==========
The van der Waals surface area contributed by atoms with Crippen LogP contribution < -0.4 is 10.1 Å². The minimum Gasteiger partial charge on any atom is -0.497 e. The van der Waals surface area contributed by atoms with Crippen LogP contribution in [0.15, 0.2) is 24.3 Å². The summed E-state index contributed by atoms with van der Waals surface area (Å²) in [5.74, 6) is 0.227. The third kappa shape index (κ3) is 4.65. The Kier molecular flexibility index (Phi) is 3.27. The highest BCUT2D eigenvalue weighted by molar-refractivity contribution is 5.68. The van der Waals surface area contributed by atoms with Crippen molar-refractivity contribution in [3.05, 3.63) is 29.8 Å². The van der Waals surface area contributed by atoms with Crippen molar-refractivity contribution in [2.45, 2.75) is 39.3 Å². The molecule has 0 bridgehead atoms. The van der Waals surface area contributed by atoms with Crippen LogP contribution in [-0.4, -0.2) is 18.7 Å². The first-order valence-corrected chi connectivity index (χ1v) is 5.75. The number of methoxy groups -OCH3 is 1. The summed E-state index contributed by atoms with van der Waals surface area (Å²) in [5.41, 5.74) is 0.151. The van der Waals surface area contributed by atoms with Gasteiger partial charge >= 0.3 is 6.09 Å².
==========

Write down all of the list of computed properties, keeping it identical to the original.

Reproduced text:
The van der Waals surface area contributed by atoms with Crippen LogP contribution < -0.4 is 10.1 Å². The minimum Gasteiger partial charge on any atom is -0.497 e. The van der Waals surface area contributed by atoms with Crippen LogP contribution in [0.15, 0.2) is 24.3 Å². The summed E-state index contributed by atoms with van der Waals surface area (Å²) in [5.74, 6) is 0.227. The third kappa shape index (κ3) is 4.65. The Kier molecular flexibility index (Phi) is 3.27. The highest BCUT2D eigenvalue weighted by molar-refractivity contribution is 5.68. The van der Waals surface area contributed by atoms with Crippen molar-refractivity contribution in [3.05, 3.63) is 29.8 Å². The van der Waals surface area contributed by atoms with Crippen molar-refractivity contribution in [2.45, 2.75) is 39.3 Å². The molecule has 0 bridgehead atoms. The van der Waals surface area contributed by atoms with Crippen LogP contribution in [-0.4, -0.2) is 18.7 Å². The first-order valence-corrected chi connectivity index (χ1v) is 5.75. The number of methoxy groups -OCH3 is 1. The summed E-state index contributed by atoms with van der Waals surface area (Å²) in [5.41, 5.74) is 0.151. The van der Waals surface area contributed by atoms with Gasteiger partial charge >= 0.3 is 6.09 Å².